On migration, kinship and (be)longings: Three meditations with cards | Daniella Valz Gen

Before you dive in: Daniella and Meenadchi have created a suggestive playlist ‘Land and heart’ alongside the commission, please listen while you read.

These meditations are formulated as an extension of my oracular practice which engages with speculative meaning-making and constructs narrative through the rhyming of visual patterns in relation to context and sensation, which could be termed intuition. 

The first three questions were formulated as a response to the invite from performingborders and following an in person conversation with Alessandra Cianetti. They stem from a desire to reflect on ongoing issues that consider borders from a relational focus point, including our relationship with the land we occupy, interpersonal connections through differences and meeting points, and communication. In this context, borders are seen as personal boundaries, an acknowledgement of uniqueness, and as such they imply a capacity for self-awareness to ground ourselves in personal sovereignty as we navigate relationships within diasporic and migrant contexts.

The following meditations are interjected by comments from Meenadchi and responses from me. After this back and forth I asked Meenadchi if they had a question that I could reflect on with the cards as a clarifying point after the previous readings. The final question is proposed by them as a way to close the reflections.

I have found Meenadchi’s work on Decolonising Non-Violent Communication a fundamental framework. I first came across their work in 2018 and it has been an ongoing point of reference and discussion amongst my personal support networks. Throughout the last quarter of 2021, I revisited Meenadchi’s workbook as I felt I needed to re-ground my understandings after a series of relational challenges aggravated by the pandemic. 

At this time, I also had the privilege to attend a Family Constellations session guided by Meenadchi. Witnessing this aspect of their work allowed me to see many parallels on our approaches, specifically when it comes to confronting an issue through the dynamics of chance by entering a time-space framework that is non-linear, something that occurs in divination with cards (and beyond) as well as during a Family Constellation.

I invited Meenadchi to be in dialogue with me throughout the process of mediating on the questions with the Tarot de Marseille, because I wanted to consider relational aspects alongside someone that was invested in a mindful and self-reflective approach towards communication within a decolonial framework. After having experienced Meenadchi’s Family Constellation work, I felt a deep resonance on another level still, with their practice and a further desire to connect through a divinatory approach. I have learned a lot from Meenadchi and I feel honoured that they accepted to engage with this work.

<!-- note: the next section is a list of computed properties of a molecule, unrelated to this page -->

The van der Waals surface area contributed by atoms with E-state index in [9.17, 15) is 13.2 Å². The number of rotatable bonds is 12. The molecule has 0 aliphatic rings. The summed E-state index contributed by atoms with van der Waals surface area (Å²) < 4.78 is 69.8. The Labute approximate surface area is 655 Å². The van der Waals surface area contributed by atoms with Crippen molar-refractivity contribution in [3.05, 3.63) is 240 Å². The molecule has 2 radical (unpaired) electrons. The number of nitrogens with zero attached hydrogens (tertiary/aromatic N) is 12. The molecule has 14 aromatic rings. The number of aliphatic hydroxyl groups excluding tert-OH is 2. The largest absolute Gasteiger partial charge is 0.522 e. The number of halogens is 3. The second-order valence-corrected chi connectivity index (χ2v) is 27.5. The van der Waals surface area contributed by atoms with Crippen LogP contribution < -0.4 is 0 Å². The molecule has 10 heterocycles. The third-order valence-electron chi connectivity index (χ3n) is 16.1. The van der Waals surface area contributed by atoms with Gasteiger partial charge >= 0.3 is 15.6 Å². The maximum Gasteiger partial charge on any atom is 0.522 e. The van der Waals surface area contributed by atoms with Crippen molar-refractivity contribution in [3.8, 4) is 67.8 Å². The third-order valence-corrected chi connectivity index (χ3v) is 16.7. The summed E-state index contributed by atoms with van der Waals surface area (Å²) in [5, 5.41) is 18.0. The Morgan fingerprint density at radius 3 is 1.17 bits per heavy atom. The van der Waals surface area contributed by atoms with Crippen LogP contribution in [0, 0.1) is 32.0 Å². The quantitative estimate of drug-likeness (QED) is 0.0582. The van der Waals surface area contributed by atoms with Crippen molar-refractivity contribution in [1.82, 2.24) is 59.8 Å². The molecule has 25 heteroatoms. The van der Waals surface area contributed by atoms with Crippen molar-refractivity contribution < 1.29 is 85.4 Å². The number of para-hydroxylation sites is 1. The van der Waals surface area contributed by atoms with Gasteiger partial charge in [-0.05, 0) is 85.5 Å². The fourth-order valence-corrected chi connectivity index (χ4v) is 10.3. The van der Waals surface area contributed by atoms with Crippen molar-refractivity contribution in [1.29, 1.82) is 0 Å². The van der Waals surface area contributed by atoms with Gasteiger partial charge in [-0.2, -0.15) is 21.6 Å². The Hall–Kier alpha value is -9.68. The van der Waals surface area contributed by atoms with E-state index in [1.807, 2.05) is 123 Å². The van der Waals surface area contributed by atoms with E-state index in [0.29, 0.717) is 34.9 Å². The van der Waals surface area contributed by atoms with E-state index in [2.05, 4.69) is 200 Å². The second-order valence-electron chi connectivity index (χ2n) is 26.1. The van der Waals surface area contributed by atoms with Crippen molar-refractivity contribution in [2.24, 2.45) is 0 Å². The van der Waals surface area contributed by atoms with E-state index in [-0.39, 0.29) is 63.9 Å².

Meenadchi and Daniella had a conversation about the readings on Google Docs, where Meenadchi was able to respond via the comments function. We have translated these interventions and dialogue to our website using different colours to mark Meenadchi and Daniella’s comments. Meenadchi’s comments are in brown and Daniella’s are in ochre. We have highlighted the words/text that Meenadchi commented on in brown. All the comments made outside of the original reading are marked by […].

I. How can we honour the land we currently occupy while resisting assimilation into the dominant cultures that claim that land?

5 Batons The Emperor Knight of Batons
Queen of Batons at the cut
Noblet Flornoy

ID: A pile of cards with one on top that reads ROYNE DE BASTONS depicting a long haired figure dressed in robes holding a baton over their shoulder. Their nipples show through their top. The pile is followed by three cards in a line : V four batons crisscrossing with one underneath; IIII LEMPEREVR a bearded figure reclined on a shield and holding a staff up looking out; CHEVALIER DES BASTONS a figure on horseback holding up a baton.